Minnesota adding a sticky new tool in the fight against emerald ash borer
Posted: May 30, 2012
In the summer, male EAB beetles cruise around ash trees searching for female beetles. When they spot a potential mate on an ash tree leaf, they land nearby to investigate. MDA will seek to exploit this behavior pattern by setting traps that consist of dead female beetle decoys covered with sticky spray. As the male beetles arrive to visit the females, they will get stuck. When field staff go back to remove the decoy later in the season, the presence of a “stuck” male beetle will help indicate a local infestation.
The new approach is called STUC (Sticky Traps Using Cadavers), and it will be conducted during EAB’s peak flight season starting this week. A total of 125 ash trees have been selected in Minneapolis and St. Paul. Five female decoy beetles are placed on different areas of the tree and covered with Tanglefoot®, a sticky substance.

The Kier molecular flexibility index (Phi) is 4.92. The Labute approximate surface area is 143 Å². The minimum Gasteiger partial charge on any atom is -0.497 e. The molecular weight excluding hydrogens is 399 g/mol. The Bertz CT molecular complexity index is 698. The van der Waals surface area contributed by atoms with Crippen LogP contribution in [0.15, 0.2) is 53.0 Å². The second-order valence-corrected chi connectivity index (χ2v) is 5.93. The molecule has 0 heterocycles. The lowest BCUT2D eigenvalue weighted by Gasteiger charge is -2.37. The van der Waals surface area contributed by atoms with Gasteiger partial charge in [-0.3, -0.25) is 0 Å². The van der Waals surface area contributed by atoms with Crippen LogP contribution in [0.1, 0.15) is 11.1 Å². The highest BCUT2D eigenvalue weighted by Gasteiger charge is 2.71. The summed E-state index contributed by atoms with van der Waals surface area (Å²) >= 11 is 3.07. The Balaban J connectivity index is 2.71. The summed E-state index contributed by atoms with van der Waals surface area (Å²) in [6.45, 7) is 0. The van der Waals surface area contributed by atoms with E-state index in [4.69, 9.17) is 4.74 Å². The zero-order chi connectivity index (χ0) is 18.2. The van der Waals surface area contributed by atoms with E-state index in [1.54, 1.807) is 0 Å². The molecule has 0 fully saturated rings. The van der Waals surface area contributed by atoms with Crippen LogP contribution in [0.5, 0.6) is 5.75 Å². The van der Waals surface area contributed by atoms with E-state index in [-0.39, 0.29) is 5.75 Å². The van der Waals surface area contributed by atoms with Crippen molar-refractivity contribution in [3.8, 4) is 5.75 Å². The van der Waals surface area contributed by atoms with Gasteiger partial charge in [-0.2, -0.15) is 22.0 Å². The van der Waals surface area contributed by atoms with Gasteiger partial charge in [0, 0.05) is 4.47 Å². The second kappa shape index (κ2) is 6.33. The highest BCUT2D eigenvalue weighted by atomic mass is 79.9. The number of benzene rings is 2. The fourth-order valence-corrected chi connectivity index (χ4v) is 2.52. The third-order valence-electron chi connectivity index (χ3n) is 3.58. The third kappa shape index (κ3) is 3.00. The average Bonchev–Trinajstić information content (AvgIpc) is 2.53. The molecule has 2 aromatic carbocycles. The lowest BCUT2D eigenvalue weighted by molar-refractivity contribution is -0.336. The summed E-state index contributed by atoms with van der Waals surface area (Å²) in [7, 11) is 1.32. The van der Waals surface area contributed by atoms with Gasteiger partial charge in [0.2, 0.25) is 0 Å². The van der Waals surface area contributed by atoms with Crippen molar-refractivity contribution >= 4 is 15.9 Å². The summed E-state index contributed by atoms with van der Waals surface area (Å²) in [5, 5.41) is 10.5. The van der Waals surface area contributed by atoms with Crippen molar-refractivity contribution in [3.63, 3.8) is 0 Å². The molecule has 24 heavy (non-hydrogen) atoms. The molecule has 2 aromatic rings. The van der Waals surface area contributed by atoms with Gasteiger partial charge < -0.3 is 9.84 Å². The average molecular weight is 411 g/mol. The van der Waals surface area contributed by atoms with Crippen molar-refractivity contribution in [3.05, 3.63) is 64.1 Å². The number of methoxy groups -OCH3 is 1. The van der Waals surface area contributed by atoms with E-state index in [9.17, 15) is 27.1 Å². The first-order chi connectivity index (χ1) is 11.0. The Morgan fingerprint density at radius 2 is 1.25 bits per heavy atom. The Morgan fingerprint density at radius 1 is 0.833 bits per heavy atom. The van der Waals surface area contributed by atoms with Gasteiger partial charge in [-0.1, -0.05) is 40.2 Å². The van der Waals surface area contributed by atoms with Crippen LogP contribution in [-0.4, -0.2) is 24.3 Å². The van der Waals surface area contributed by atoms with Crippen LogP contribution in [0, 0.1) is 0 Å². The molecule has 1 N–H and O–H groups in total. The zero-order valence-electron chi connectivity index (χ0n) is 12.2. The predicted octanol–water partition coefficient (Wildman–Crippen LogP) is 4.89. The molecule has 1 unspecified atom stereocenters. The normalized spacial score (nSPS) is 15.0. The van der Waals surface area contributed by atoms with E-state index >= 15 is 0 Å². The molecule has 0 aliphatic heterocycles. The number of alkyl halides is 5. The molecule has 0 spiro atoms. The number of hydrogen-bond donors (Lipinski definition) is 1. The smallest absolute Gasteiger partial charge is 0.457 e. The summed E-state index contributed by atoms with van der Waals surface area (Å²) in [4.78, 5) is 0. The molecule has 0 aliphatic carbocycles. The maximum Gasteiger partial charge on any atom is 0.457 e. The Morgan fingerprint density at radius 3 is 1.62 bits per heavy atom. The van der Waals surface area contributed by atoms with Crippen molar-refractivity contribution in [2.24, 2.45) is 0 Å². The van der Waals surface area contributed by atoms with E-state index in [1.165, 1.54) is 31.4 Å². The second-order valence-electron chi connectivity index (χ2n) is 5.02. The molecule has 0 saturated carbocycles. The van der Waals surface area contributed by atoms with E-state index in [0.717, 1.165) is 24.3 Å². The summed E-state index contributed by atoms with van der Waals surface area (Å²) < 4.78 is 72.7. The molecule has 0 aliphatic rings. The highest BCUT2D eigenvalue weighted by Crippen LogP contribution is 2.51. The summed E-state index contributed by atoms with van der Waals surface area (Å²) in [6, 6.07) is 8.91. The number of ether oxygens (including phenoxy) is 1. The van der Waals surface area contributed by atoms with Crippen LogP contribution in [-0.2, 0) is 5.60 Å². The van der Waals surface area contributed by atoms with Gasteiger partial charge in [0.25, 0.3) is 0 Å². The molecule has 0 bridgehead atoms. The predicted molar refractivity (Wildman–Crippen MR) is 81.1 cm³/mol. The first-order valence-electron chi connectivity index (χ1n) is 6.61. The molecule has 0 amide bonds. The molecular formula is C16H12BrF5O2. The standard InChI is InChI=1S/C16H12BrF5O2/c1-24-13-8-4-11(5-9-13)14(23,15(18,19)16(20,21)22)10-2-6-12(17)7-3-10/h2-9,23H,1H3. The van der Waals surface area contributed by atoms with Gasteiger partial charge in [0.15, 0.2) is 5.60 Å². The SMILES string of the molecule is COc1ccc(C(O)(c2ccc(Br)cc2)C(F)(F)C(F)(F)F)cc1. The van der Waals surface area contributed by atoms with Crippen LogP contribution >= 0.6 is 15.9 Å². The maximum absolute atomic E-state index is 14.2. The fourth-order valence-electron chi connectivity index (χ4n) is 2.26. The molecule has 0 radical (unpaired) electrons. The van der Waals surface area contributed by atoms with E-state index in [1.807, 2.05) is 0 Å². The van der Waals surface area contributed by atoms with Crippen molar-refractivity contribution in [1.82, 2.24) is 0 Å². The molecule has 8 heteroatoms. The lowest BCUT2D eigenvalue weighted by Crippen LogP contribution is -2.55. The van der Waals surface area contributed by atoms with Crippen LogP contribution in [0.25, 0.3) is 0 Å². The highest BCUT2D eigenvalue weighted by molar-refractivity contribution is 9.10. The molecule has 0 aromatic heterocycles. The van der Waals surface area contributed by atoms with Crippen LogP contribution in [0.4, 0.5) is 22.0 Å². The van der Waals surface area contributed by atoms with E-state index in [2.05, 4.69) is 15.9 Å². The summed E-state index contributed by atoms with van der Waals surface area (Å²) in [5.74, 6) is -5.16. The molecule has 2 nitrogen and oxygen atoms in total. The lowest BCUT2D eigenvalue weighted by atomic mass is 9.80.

STUC is modeled on field research by Penn State University conducted in Michigan. This will be the first implementation test of this approach, and is a collaborative project with the University of Minnesota, USDA, and cities of Falcon Heights, Lauderdale, Minneapolis, and St. Paul. The approach will be tried on a limited basis this year, and results of this study will help determine whether the method is employed on a larger scale as a complement to the purple cardboard traps now used to monitor for EAB.
“Purple triangle traps are best used to find new infestations,” said Geir Friisoe, MDA’s Plant Protection Division Director. “In areas already known to have EAB, we are testing new detection methods to help us define the leading edges of these infestations in the Twin Cities.”
STUC is one of several EAB studies funded by a grant from the Minnesota Environment and Natural Resources Trust Fund as recommended by Legislative-Citizen Commission on Minnesota Resources (LCCMR). EAB is one of America’s most destructive tree pests. Its larvae kill ash trees by tunneling into the wood and feeding on the tree’s nutrients. The metallic-green adult beetles are a half-inch long, and are active from May to September. The biggest risk of spreading EAB comes from people unknowingly moving firewood or other ash products harboring larvae.
An interactive map of confirmed EAB infestations and stingless wasp release sites in Minnesota is available on the Minnesota Department of Agriculture’s website.